It wasn’t quite lunchtime for us so we kept the wheels turning until we reached Apollo Bay- a serve of fish and chips near the jetty appeared like the popular thing to do so we off we went and ordered our lunch- one of the best serves of chips we had had in a long time and the fish was FRESH! Apollo Bay is another hub for tourists who are seeking a base to explore The Great Otway National Park and Cape Otway Light station. The Great Otway National Park or ‘The Otways” offers some great activities for everyone including bush walking, birdwatching and picnics. There are the Erskine Falls to visit and if you are keen, take your mountain bike for some thrilling rides along some of the 60kms of formed tracks catering for all levels of riders. Camping is also a very popular choice and many camp grounds exist throughout the entire park.
Interestingly, The Great Ocean Road is known to be the world largest war memorial built by returned soldiers from 1919 to 1932 to honour the casualties of World War I. Its official length is 243kms and is Australian Heritage Listed. The Great Ocean Road is a tourist attraction in itself and the small villages along the journey rely on the passing tourist trade to survive, in some respects many businesses in the area exist only to service the passing tourist trade which doesn’t seem to have a “season”. The road is busy all year round but of course holiday times would see more people taking the opportunity to see this great piece of engineering and geographical marvel. I use the word “engineering” because the road technically wraps itself around the steep cliffs and hills, and thinking back nearly 90 years ago, the construction of this road would not have had the technical and mechanical advancements in equipment that are available today. Most of the construction was done by hand, a pick and shovel, wheelbarrows and explosives. Unfortunately the dangerous task of building the Great Ocean Road took its toll on a few workers who sadly died during its construction. In the early days, a toll was charged to recoup the costs of construction and to fund maintenance- today it’s free!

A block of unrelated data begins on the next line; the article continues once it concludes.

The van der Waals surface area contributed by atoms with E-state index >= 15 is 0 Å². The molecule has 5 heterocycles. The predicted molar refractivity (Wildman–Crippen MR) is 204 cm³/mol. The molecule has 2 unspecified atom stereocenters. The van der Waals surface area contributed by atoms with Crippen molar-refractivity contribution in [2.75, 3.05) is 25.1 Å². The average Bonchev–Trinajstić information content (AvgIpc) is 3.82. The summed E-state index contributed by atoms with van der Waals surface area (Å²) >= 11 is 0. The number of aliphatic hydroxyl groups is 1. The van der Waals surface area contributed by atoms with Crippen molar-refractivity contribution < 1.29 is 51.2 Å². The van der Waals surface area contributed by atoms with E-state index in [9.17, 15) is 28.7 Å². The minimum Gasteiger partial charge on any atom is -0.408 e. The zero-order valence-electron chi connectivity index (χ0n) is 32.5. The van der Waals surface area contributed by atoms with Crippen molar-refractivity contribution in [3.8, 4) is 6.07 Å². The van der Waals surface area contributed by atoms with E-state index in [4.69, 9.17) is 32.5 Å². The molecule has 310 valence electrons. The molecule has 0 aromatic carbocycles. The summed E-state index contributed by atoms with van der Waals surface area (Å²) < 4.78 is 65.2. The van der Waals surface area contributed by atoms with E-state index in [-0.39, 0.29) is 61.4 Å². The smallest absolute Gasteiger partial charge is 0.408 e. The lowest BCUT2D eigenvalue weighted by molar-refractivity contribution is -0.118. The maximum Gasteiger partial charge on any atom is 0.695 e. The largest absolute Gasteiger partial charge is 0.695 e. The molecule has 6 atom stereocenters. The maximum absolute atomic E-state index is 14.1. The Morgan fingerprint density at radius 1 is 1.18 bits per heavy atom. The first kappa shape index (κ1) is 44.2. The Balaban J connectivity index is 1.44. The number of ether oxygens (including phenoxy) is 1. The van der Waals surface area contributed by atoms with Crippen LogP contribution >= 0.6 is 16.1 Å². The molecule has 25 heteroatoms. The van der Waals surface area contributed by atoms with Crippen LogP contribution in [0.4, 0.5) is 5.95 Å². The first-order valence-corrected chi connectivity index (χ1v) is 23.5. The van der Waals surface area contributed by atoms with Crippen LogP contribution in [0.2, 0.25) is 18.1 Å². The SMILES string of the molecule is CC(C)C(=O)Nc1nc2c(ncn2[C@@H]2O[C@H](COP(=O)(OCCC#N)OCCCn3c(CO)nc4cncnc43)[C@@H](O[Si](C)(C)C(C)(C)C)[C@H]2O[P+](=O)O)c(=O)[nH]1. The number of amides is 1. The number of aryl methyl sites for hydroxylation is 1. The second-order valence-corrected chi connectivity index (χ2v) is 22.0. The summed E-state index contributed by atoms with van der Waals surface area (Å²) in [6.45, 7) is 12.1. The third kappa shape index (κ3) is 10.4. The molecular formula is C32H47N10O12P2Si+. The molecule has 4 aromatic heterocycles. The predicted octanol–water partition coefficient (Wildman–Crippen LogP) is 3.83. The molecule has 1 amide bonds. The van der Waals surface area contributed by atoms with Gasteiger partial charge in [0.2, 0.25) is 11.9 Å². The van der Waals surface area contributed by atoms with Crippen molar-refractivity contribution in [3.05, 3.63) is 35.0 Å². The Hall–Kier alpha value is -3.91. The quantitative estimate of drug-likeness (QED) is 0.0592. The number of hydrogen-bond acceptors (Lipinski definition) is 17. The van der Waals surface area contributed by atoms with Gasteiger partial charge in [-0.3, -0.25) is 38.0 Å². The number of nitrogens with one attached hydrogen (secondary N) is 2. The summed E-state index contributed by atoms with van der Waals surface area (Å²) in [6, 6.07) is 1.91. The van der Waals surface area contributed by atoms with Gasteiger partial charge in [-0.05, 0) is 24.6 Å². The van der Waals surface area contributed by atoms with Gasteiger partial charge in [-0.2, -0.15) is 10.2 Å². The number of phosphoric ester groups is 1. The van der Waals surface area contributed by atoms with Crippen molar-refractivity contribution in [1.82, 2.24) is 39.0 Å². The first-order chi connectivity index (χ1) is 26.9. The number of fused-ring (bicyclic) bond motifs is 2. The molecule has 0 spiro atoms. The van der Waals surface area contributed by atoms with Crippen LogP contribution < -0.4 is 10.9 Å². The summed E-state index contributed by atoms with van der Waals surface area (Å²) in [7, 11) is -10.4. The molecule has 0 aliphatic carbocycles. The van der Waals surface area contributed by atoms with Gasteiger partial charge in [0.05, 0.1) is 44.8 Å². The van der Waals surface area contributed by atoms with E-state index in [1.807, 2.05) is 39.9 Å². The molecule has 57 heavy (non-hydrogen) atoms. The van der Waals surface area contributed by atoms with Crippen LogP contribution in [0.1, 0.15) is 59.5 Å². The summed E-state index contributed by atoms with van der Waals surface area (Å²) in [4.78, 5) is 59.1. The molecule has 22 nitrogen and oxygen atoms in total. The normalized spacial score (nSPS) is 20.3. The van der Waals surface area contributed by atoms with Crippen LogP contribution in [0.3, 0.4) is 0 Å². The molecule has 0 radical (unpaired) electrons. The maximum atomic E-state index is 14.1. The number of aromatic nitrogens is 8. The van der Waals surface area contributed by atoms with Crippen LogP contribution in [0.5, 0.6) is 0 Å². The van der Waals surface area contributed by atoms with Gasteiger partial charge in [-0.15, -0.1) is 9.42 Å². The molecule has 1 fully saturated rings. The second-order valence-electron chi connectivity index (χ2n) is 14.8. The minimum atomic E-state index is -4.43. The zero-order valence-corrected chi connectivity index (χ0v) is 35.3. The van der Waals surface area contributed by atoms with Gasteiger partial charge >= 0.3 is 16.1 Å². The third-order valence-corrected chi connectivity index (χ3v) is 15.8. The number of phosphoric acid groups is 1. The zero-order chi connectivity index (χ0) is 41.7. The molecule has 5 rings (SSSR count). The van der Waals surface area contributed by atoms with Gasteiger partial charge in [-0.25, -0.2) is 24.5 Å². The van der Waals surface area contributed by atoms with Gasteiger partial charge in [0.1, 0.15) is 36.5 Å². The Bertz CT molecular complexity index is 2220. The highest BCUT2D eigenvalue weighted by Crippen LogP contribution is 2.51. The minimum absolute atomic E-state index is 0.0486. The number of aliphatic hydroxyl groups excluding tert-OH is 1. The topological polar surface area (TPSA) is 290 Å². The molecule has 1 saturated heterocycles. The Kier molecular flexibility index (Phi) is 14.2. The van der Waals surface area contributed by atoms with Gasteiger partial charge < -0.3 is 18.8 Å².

Between Apollo Bay and Lavers Hill, the journey moves briefly away from the coast and you begin to climb up then down a few hills via some very scenic farmland before shortly being greeted by the Twelve Apostles. There were only ever actually nine limestone pillars on record but were named “The Twelve Apostles” for tourist purposes (that’s what I’m lead to believe anyway). Over the past ten years, erosion from the waves has caused 2 of the pillars to collapse leaving only 7 still standing. With erosion happening every minute, time may be running out to see the remaining formations so here’s a subtle nudge to start planning your visit if you want to see them for yourself.
It was from this point forward (westward) that our camera got a real workout. It is this part of the journey where you are treated with many little parking bays offering opportunities to see many of the great limestone formations, cliffs and take in rugged coastlines with ocean views. The next stop for us after Port Campbell (another great little seaside village) was ‘Loch Ard Gorge’ then onto ‘The Arch’, ‘London Bridge’ and finally my personal favourite, the ‘Bay of Islands’. The Great Ocean Road officially ends at Allansford, only a short distance from Warrnambool.
Technically, the Great Ocean road can be easily done as a single day trip in either direction but we took 3 days and didn’t hurry and just absorbed the beauty of the whole area. We spent a few nights at a busy camp ground near Johanna Beach. Because we were towing we didn’t want to risk trying to push ourselves and we wanted to get the most out of this journey. We saw plenty of caravans and motorhomes doing the trip. Many people ask about whether or not their “rig” could do it. Large passenger coaches travel the road daily and we passed a few caravans around the 24ft mark. The road is windy in places and steep but with proper care and common sense, the Great Ocean Road is accessible to most travellers.
We have been told that driving the Great Ocean Road from the west is a totally different experience to travelling it from the east . Although the rock formations are all the same, the views from the road as you travel the opposite way offer a completely different perspective. I guess that would be true as you come around a bend and are presented with a view of the coastline- that the view changes depending on your direction. Maybe I need to ‘research’ this fact as use it as an excuse to travel the GOR again… sounds like a plan!